Bill would raise income tax credit for adoptive families
TIFFANY L. PARKS
Special to the Legal News
Published: May 15, 2013
Representatives of Adoption Circle and Adoption Network Cleveland are lauding a new House bill that would increase the income tax credit given to parents who adopt a child.
Under current state law, parents who adopt a minor child receive a one-time tax credit of $1,500 that may be carried forward for two years.
Senate Bill 108, sponsored by Sen. Shannon Jones, R-Oxford, would raise the credit to $10,000, with a carry-forward of five years.
“There are many different routes that a family wanting to adopt may take, such as through the foster care system or through a licensed private adoption agency,” Jones said. “Each route toward adoption has costs associated with it, and can cost a family up to $40,000.”
Lucie Blumenthal, Adoption Circle co-founder and director of adoption services, said increasing the tax credit would further open the door for families of various socio-economic levels to adopt a child.
“SB 108, if passed, will have a positive impact on the recruitment of prospective adoptive families who can meet the needs of children who are in need of permanent homes and families,” she said. “We also realize the passage of SB 108 will, in our opinion, have a fiscal benefit to the state of Ohio.”
Blumenthal said many Ohio children need or will need the support of the state’s child welfare system.
“If passed, more families are recruited to adopt. Then these families adopt a child who is in need of a permanent family. Therefore, this child may no longer need or they may require less financial support from the Ohio financial child welfare system. These reasons are simple but strong,” she said.
Adoption Network Cleveland Executive Director Betsie Norris previously worked on the legislation that increased the tax credit from $500 to $1,500.
“I can personally attest to the positive impact this legislation will have,” she said.
Norris said there are many direct costs associated with adoption including agency fees, attorney’s fees and court fees.
“There are indirect costs as well, including expanding housing, furniture, counseling services and more. Allowing for a tax credit to help offset these costs will encourage families to adopt children into loving and permanent homes,” she said.
Aaron Ockerman, an ANC legislative agent, also touted the benefits of enacting SB 108.
“Over the years, ANC has had first-hand experience in noting the financial burdens that sometimes serve as barriers to adoption,” he said. “In addition to the costs we all bear in bringing children into our homes, adoptive parents face particular expenses.”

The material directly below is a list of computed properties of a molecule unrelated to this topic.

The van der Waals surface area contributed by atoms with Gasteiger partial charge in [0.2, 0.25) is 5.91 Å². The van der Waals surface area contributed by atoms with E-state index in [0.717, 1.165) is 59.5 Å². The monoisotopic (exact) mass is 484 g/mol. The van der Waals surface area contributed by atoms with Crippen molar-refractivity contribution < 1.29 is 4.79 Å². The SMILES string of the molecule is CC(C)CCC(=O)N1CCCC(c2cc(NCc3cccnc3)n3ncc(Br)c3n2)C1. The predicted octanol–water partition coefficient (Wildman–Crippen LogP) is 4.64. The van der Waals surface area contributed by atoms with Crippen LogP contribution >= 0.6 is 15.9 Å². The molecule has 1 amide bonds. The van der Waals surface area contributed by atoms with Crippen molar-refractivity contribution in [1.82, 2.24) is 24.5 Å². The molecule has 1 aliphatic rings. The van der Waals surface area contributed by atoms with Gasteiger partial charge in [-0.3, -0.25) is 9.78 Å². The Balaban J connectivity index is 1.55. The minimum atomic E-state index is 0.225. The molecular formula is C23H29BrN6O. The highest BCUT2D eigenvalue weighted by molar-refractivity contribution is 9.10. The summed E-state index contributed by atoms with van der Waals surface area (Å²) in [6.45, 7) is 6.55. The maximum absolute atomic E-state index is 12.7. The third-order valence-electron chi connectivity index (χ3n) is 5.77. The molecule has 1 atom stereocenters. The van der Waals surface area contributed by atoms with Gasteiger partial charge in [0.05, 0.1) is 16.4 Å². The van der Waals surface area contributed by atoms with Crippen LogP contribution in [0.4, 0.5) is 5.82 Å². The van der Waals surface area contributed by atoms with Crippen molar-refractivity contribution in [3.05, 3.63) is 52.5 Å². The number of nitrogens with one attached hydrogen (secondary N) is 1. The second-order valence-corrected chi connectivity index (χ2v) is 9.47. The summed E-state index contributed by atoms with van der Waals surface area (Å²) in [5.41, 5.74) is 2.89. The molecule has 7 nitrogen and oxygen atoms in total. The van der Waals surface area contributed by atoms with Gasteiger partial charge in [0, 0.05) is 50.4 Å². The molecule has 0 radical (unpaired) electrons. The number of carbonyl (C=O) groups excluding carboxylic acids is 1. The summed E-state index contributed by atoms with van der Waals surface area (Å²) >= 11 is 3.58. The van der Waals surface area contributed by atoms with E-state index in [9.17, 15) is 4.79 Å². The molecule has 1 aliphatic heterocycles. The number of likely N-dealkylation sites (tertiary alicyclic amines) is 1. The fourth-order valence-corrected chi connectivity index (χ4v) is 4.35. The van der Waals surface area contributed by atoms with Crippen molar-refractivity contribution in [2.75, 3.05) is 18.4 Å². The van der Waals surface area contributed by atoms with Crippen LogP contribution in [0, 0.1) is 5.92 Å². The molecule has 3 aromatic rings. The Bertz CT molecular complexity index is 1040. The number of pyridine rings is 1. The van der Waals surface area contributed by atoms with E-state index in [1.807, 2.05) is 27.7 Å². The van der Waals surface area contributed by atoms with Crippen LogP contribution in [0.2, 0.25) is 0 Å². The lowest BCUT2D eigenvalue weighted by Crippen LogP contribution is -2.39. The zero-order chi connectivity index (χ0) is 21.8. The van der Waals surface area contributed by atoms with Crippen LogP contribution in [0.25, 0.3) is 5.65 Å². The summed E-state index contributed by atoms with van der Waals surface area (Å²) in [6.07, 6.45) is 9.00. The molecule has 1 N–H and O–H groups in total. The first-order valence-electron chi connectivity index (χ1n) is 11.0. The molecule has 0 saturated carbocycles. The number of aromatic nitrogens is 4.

Like Jones, Ockerman noted that the costs can rise to as much as $40,000.
“Particularly in regard to foster care, the state has a very real interest in promoting adoption. The unfortunate reality is that youth who age out of foster care without being adopted often face a rocky future,” he said.
“Imagine the feeling of bouncing from family to family, and then, upon turning 18, being sent out on your own with no network of support.”
Ockerman said it is “no wonder” such young adults often end up relying on the state services like Medicaid, mental health treatment and, in some cases, rehabilitation.
“But there is good news,” he said. “Two recent studies indicate that for every dollar a state spends promoting adoption from foster care, it saves three dollars in future costs of social services programs.”
Ockerman said the economic benefits of enacting SB 108 are clear but added that “the true benefits are intangible.”
“SB 108 will result in more children having loving, permanent homes ... you simply cannot put a price tag on that,” he said.
In addition to its provisions for adoptive families, SB 108 would increase the state income tax deduction allowed for contributions to an Ohio 529 college savings program from $2,000 to $10,000.
“As you are all aware, the cost of higher education continues to rise nearly every year, which has made it difficult for young Ohioans to go to college without amassing an overwhelming amount of debt,” Jones said.
According to the Project on Student Debt, an initiative of the Institute for College Access & Success, 68 percent of 2011 college graduates in Ohio had accumulated student loan debt.
The average amount of debt was $28,683, which was approximately $2,000 higher than the national average, Jones said.
“Increasing the tax deduction for contributions to an Ohio college savings plan will allow families to save more money over time in order to prepare themselves for even higher educational costs, as well as help to reduce the debt that many students will still be forced to take on,” she said. “Not only will this bill make college more affordable and hopefully enable and encourage more young Ohioans to go to college, it will also help put us on par with our neighboring states.”
Jones said Michigan allows a deduction of up to $5,000 for single filers and $10,000 for joint filers, while Illinois allows for a $10,000 deduction for single filers and a $20,000 deduction for joint filers.
Pennsylvania offers a deduction for contributions of up to $12,000 and West Virginia allows a deduction for the full amount of any contribution.
“Indiana gives a 20 percent tax credit up to $5,000 in contributions per individual tax return per year, with a maximum yearly credit of $1,000,” Jones said. “Increasing our deduction up to $10,000 will put Ohio in line with these states and help make college more affordable for young Ohioans.”
SB 108 is co-sponsored by Republican Sens. Jim Hughes, Tim Schaffer and Joe Uecker.
The bill is before the Senate Ways and Means committee.
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